Review: Twin Mirror

3 stars
A Rust Belt mystery that fails to leave a lasting impression

Twin Mirror from French video game developer Don’t Nod (Life is Strange) is set in Basswood, West Virginia, a fictional coal town at the brink of economic ruin. You play as Sam Higgs, an investigative reporter.

As a writer for the Basswood Jungle, you exposed unsafe labor practices at the local mine. Because this is a work of fiction, this led to the mine being shut down. Many of the locals blamed you for the resulting job losses. Add a failed relationship to the mix, and you had every reason to leave Basswood in the past.

The only reason you’re back in town is because of the death of your friend and former colleague, Nick. The official cause of death is a car accident, but Nick’s young daughter Joan suspects foul play and implores you to investigate. This is where the game presents you with your first choice: Do you promise Joan that you will look into it?

Like Don’t Nod’s other narrative adventure games, Twin Mirror is played from a third-person camera perspective. The game places you in various settings, many of which you can explore at your leisure before performing the required actions to advance to the next scene. In most cases, that involves solving simple puzzles. There are a couple of action and exploration sequences, but they require no significant player skill.

Long sequences of the game take place in Sam’s powerful imagination (Credit: Don’t Nod. Fair use.)

A rich inner life

Sam has an extraordinary mind. By focusing on a scene, he is able to rapidly piece together disparate clues into a coherent narrative. During these moments, the player is placed in Sam’s “mind palace”, a fragmented reflection of the real world. For example, Sam can imagine multiple versions of Nick’s car accident, until all the clues fit perfectly.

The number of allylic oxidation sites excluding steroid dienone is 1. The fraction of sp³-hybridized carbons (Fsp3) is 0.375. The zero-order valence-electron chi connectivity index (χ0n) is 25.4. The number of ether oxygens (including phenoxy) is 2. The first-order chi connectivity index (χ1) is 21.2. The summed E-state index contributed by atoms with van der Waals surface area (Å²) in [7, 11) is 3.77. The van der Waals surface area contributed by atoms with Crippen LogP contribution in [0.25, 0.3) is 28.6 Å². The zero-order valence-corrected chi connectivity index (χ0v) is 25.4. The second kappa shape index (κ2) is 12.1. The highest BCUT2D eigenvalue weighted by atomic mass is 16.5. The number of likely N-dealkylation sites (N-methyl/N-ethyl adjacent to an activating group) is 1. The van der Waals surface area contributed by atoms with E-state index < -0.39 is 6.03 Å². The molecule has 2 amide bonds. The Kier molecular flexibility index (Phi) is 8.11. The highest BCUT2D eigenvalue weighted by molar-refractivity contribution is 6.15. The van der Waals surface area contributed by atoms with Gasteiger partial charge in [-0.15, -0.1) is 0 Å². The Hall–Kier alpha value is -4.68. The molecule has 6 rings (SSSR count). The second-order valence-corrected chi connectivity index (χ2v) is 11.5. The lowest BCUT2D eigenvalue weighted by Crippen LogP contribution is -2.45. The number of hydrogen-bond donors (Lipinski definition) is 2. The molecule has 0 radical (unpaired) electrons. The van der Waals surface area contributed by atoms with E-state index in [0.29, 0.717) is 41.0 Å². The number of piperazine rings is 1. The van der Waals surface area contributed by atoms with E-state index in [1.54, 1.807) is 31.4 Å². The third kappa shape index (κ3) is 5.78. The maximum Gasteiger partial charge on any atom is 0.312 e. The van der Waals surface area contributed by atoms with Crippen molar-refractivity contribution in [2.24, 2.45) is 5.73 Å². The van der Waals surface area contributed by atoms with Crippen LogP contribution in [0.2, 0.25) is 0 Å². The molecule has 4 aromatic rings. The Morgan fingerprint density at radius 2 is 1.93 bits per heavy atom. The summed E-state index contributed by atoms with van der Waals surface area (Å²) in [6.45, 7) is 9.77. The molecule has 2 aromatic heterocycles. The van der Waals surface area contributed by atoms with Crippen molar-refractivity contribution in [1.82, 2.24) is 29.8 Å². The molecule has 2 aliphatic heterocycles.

Sam’s inner life comes at a cost to those around him. Throughout the game, you must choose whether to steer Sam towards facts, or towards the people in his life. Central among them are Sam’s ex-girlfriend Anna, and Nick’s daughter Joan.

Twin Mirror is over in about 6 hours, making it one of Don’t Nod’s shortest titles. This isn’t enough time to get to know any of the characters except for Sam, whom some players may find difficult to relate to due to his social and emotional difficulties.

The game does offer the player meaningful choices, which can result in one of five endings. I was satisfied with the ending I received, and felt that it was consistent with my choices. As for the plot, let’s just say that no “mind palace” is required to solve the mysteries of what’s going on in Basswood.

The Verdict

Visually, the game is appealing, but it only offers a couple of genuinely interesting locales. Instead of exploring a vibrant world as in Life is Strange, you spend a lot of the game’s short runtime in Sam’s head.

I would still give the game a weak recommendation if you do like narrative adventure games. However, it is overpriced at its regular price of $30. It frequently plummets into the $5 range, and for fans of the genre, it’s worth picking up at that price.